Published Summaries from teh 59th Annual Meeting of SSSNC

Published Summary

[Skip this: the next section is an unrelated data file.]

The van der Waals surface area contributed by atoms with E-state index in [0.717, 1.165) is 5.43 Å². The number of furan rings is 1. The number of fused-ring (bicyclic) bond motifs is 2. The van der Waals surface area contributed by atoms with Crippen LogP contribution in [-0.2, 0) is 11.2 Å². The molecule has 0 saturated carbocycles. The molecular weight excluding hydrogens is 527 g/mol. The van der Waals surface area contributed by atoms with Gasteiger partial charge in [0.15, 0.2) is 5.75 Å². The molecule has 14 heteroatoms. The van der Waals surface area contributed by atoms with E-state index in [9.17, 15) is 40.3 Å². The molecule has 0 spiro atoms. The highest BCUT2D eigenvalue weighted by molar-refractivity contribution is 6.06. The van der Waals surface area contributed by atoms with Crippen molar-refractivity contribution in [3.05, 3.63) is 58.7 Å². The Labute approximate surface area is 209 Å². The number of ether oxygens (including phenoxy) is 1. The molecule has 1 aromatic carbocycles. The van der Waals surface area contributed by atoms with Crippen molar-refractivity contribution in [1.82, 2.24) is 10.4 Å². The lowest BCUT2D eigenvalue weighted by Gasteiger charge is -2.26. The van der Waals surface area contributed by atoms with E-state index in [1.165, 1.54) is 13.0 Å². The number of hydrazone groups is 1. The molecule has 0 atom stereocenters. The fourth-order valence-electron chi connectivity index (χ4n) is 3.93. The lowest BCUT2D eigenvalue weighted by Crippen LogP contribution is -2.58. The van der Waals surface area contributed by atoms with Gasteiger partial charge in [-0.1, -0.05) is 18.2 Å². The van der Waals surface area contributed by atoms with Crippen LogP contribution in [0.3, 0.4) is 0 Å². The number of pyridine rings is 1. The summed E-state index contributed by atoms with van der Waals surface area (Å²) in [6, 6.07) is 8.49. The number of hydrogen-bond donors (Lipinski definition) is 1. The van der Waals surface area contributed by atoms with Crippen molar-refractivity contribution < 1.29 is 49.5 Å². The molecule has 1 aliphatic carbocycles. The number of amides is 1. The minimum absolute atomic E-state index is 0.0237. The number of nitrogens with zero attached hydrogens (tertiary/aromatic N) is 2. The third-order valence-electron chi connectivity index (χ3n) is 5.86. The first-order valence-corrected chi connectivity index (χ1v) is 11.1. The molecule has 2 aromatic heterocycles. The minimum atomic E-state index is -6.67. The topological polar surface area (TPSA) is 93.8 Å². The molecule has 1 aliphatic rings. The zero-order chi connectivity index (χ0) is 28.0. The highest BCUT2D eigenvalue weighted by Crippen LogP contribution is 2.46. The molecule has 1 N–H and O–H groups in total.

Evaluating the Movement of Pharmaceuticals in Soil, Groundwater, and Surface Water at a Municipal Wastewater Land Application Site. Andrew McEachran, NCSU Dept. of Natural Resources. Summary: The occurrence and fate of pharmaceutical and personal care products (PPCPs) associated with municipal wastewater is of increasing importance in the literature due to documented effects on wildlife, ecosystems, and potentially humans. One yet undefined source of entry into the environment of PPCPs is via the land application of municipal wastewater onto permitted lands, an alternative wastewater treatment and disposal method that is cost effective and provides benefits in terms of groundwater reinfiltration and ecological services . Previous research in our lab quantified PPCPs in the groundwater below a wastewater land application facility. The objective of this study is to more fully determine the extent to which PPCPs are mitigated by or exported from managed tree plantations irrigated with municipal wastewater by quantifying PPCPs in the irrigated wastewater, soil, groundwater, and surface water. The study site is a municipality that land-applies primary treated wastewater onto 3,000 acres of managed hardwood and pine plantations. A suite of 33 PPCPs were targeted in the analysis, which consisted of grab sampling of groundwater and surface throughout the site as well as upstream and downstream. Additionally, two soil depths at four locations were sampled and PPCPs were extracted from both the aqueous and solid fraction of the soil samples. All extracted samples were concentrated and cleaned-up via solid phase extraction (SPE) and separation, detection, and quantification occurred via LC-MS/MS. The results of this study provide important documentation for PPCP fate and transport in forested land application systems and potentially advance the use of sustainable technologies for energy production and environmental protection in coupled natural human systems.